A common prediction of nineteenth-century British Voluntaryists was that government would employ education for its own ends, especially to instill deference and obedience in citizens. The radical individualist William Godwin, author of Enquiry Concerning Political Justice (1793), was among the first to express this concern. The “project of a national education ought uniformly to be discouraged,” he wrote, “on account of its obvious alliance with national Government [which] will not fail to employ it, to strengthen its hands, and perpetuate its institutions.”
With the consolidation, in 1843, of Dissenting opposition to state education, the Godwinian warning was frequently repeated and elaborated upon. This passage from The Eclectic Review (a leading Dissenting journal) is typical:
It is no trifling thing to commit to any hands the moulding of the minds of men. An immense power is thus communicated, the tendency of which will be in exact accordance with the spirit and policy of those who use it. Governments, it is well known, are conservative. The tendency of official life is notorious, and it is the height of folly, the mere vapouring of credulity, to imagine that the educational system, if entrusted to the minister of the day, will not be employed to diffuse amongst the rising generation, that spirit and those views which are most friendly to his policy. By having, virtually, at his command, the whole machinery of education, he will cover the land with a new class of officials, whose dependence on his patronage will render them the ready instruments of his pleasure.
Government education, this writer feared, would produce “an emasculated and servile generation.” A possible advance in literacy would be purchased at the price of man’s “free spirit.” Elsewhere The Eclectic Review compared state schools to “barracks” and their employees to “troops.” “The accession of power and patronage to that government which establishes such a national system of education, can scarcely be gauged.” Teachers paid by a government will owe allegiance to that government.
What a host of stipendiaries will thus be created! And who shall say what will be their influence in the course of two generations? All their sympathies will be with the powers by whom they are paid, on whose favor they live, and from whose growing patronage their hopes of improving their condition are derived. As constitutional Englishmen, we tremble at the result. The danger is too imminent, the hazard too great, to be incurred, for any temporary stimulus which government interference can minister to education. We eschew it as alike disastrous in its results and unsound in its theory — the criminal attempt of short-sighted or flagitious politicians, to mold the intellect of the people to their pleasure.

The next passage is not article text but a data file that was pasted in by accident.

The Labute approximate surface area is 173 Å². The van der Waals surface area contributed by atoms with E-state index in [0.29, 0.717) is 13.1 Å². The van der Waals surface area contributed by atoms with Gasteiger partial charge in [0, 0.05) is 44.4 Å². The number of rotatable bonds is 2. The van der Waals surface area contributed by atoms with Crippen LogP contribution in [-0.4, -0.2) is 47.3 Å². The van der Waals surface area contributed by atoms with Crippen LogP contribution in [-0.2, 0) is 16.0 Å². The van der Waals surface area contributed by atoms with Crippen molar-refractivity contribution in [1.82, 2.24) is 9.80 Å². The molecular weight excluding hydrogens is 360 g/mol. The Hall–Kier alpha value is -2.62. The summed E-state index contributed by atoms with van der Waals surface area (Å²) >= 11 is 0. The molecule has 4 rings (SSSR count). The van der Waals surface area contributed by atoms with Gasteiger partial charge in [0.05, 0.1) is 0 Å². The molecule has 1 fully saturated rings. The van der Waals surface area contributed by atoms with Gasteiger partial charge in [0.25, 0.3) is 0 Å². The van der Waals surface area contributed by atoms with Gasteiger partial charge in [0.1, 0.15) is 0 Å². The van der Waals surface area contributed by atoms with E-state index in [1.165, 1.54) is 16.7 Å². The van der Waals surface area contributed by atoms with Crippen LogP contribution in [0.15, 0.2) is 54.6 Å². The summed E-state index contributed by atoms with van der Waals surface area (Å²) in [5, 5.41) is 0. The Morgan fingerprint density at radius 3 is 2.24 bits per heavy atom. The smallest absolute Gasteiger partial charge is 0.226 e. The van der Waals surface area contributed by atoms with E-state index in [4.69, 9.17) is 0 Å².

Indoctrination is inherent in state education, according to Edward Baines. State education proceeds from the principle that “it is the duty of a Government to train the Mind of the People.” If one denies to government this right — as defenders of a free press and free religion must logically do — then one must also deny the right of government to meddle in education. It “is not the duty or province of the Government to train the mind of the people,” argued Baines, and this “principle of the highest moment” forbids state education.
Herbert Spencer agreed. State education, he wrote in Social Statics (1851), will inevitably involve indoctrination.
For what is meant by saying that a government ought to educate the people? Why should they be educated? What is the education for? Clearly, to fit the people for social life – to make them good citizens. And who is to say what are good citizens? The government: there is no other judge. And who is to say how these good citizens may be made? The government: there is no other judge. Hence the proposition is convertible into this – a government ought to mold children into good citizens, using its own discretion in settling what a good citizen is and how a child may be molded into one.
Indoctrination was an issue that troubled even some proponents of state education. A case in point is William Lovett, the Chartist radical who is frequently praised as an early champion of state education. In his Address on Education (1837), Lovett maintained that it is “the duty of Government to establish for all classes the best possible system of education.” Education should be provided “not as a charity, but as a right.” How was the British government to discharge this duty? By providing funds for the erection and maintenance of schools. Lovett desired government financing without government control: “we are decidedly opposed to placing such immense power and influence in the hands of Government as that of selecting the teachers and superintendents, the books and kinds of instruction, and the whole management of schools in each locality.” Lovett detested state systems, such as that found in Prussia, “where the lynx-eyed satellites of power…crush in embryo the buddings of freedom.” State control of education “prostrates the whole nation before one uniform…despotism.”
Several years later Lovett became less sanguine about the prospect of government financing without government control. While still upholding in theory the duty of government to provide education, he so distrusted his own government that he called upon the working classes to reject government proposals and to “commence the great work of education yourselves.” The working classes had “everything to fear” from schools established by their own government, so Lovett outlined a proposal whereby schools could be provided through voluntary means, free from state patronage and control.
We see a similar concern with indoctrination in the work of the celebrated philosopher J. S. Mill. Mill contended that education “is one of those things which it is admissible in principle that a government should provide for the people,” although he favored a system in which only those who could not afford to pay would be exempt from fees. Parents who fail to provide elementary education for their children commit a breach of duty, so the state may compel parents to provide instruction. But where and how children are taught should be up to the parents; the state should merely enforce minimal educational standards through a series of public examinations. Thus did Mill attempt to escape the frightening prospect of government indoctrination. At this point he begins to sound like an ardent Voluntaryist: